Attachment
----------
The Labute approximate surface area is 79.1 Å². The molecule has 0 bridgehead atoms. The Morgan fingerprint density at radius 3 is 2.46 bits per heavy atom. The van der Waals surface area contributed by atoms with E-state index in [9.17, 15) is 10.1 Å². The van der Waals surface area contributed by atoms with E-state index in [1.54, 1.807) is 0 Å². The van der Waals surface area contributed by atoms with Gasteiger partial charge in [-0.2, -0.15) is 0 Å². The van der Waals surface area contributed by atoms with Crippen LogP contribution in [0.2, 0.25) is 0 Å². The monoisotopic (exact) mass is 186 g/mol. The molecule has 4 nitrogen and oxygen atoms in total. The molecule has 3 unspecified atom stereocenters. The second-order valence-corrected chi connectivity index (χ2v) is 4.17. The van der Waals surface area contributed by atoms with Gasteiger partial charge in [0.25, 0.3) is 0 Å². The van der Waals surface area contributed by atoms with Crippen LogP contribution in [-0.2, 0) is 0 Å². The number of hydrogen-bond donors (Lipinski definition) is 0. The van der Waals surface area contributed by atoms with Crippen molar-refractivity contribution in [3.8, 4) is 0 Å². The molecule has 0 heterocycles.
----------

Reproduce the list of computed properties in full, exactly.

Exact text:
The Labute approximate surface area is 79.1 Å². The molecule has 0 bridgehead atoms. The Morgan fingerprint density at radius 3 is 2.46 bits per heavy atom. The van der Waals surface area contributed by atoms with E-state index in [9.17, 15) is 10.1 Å². The van der Waals surface area contributed by atoms with E-state index in [1.54, 1.807) is 0 Å². The van der Waals surface area contributed by atoms with Gasteiger partial charge in [-0.2, -0.15) is 0 Å². The van der Waals surface area contributed by atoms with Crippen LogP contribution in [0.2, 0.25) is 0 Å². The monoisotopic (exact) mass is 186 g/mol. The molecule has 4 nitrogen and oxygen atoms in total. The molecule has 3 unspecified atom stereocenters. The second-order valence-corrected chi connectivity index (χ2v) is 4.17. The van der Waals surface area contributed by atoms with Gasteiger partial charge in [0.25, 0.3) is 0 Å². The van der Waals surface area contributed by atoms with Crippen LogP contribution in [-0.2, 0) is 0 Å². The number of hydrogen-bond donors (Lipinski definition) is 0. The van der Waals surface area contributed by atoms with Crippen molar-refractivity contribution in [3.8, 4) is 0 Å². The molecule has 0 heterocycles.